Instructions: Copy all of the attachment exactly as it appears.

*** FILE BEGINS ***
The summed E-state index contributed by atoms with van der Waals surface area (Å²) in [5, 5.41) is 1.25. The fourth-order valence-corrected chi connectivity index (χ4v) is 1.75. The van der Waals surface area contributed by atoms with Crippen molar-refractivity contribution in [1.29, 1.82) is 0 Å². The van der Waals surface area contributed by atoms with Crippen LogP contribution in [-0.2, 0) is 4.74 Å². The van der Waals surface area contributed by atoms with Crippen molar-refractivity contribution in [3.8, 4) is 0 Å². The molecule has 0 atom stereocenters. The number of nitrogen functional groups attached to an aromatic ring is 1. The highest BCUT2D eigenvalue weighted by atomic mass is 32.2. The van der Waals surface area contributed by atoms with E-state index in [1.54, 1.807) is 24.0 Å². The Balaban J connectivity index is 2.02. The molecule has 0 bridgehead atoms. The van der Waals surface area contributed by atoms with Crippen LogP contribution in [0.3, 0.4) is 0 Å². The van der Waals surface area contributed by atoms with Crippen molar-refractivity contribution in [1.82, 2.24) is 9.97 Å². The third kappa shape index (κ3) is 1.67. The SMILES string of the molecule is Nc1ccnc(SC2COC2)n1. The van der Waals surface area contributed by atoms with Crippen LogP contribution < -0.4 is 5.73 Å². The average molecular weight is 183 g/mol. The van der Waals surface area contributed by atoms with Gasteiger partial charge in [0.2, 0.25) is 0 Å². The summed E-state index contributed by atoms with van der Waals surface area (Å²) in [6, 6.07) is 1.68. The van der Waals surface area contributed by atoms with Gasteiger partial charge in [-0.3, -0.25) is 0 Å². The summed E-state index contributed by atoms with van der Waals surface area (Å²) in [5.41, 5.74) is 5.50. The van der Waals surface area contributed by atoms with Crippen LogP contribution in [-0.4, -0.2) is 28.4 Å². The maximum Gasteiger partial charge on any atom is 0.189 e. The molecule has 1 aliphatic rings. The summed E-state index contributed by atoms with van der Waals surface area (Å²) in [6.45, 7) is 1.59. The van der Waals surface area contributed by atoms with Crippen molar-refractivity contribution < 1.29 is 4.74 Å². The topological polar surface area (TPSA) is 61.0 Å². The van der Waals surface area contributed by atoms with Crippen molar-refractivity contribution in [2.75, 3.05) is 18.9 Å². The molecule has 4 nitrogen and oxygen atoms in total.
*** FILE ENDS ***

The summed E-state index contributed by atoms with van der Waals surface area (Å²) in [5, 5.41) is 1.25. The fourth-order valence-corrected chi connectivity index (χ4v) is 1.75. The van der Waals surface area contributed by atoms with Crippen molar-refractivity contribution in [1.29, 1.82) is 0 Å². The van der Waals surface area contributed by atoms with Crippen LogP contribution in [-0.2, 0) is 4.74 Å². The van der Waals surface area contributed by atoms with Crippen molar-refractivity contribution in [3.8, 4) is 0 Å². The molecule has 0 atom stereocenters. The number of nitrogen functional groups attached to an aromatic ring is 1. The highest BCUT2D eigenvalue weighted by atomic mass is 32.2. The van der Waals surface area contributed by atoms with E-state index in [1.54, 1.807) is 24.0 Å². The Balaban J connectivity index is 2.02. The molecule has 0 bridgehead atoms. The van der Waals surface area contributed by atoms with Crippen LogP contribution in [0.3, 0.4) is 0 Å². The van der Waals surface area contributed by atoms with Crippen molar-refractivity contribution in [1.82, 2.24) is 9.97 Å². The third kappa shape index (κ3) is 1.67. The SMILES string of the molecule is Nc1ccnc(SC2COC2)n1. The van der Waals surface area contributed by atoms with Crippen LogP contribution < -0.4 is 5.73 Å². The average molecular weight is 183 g/mol. The van der Waals surface area contributed by atoms with Gasteiger partial charge in [0.2, 0.25) is 0 Å². The summed E-state index contributed by atoms with van der Waals surface area (Å²) in [6, 6.07) is 1.68. The van der Waals surface area contributed by atoms with Gasteiger partial charge in [-0.3, -0.25) is 0 Å². The summed E-state index contributed by atoms with van der Waals surface area (Å²) in [5.41, 5.74) is 5.50. The van der Waals surface area contributed by atoms with Crippen LogP contribution in [-0.4, -0.2) is 28.4 Å². The maximum Gasteiger partial charge on any atom is 0.189 e. The molecule has 1 aliphatic rings. The summed E-state index contributed by atoms with van der Waals surface area (Å²) in [6.45, 7) is 1.59. The van der Waals surface area contributed by atoms with Crippen molar-refractivity contribution < 1.29 is 4.74 Å². The topological polar surface area (TPSA) is 61.0 Å². The van der Waals surface area contributed by atoms with Crippen molar-refractivity contribution in [2.75, 3.05) is 18.9 Å². The molecule has 4 nitrogen and oxygen atoms in total.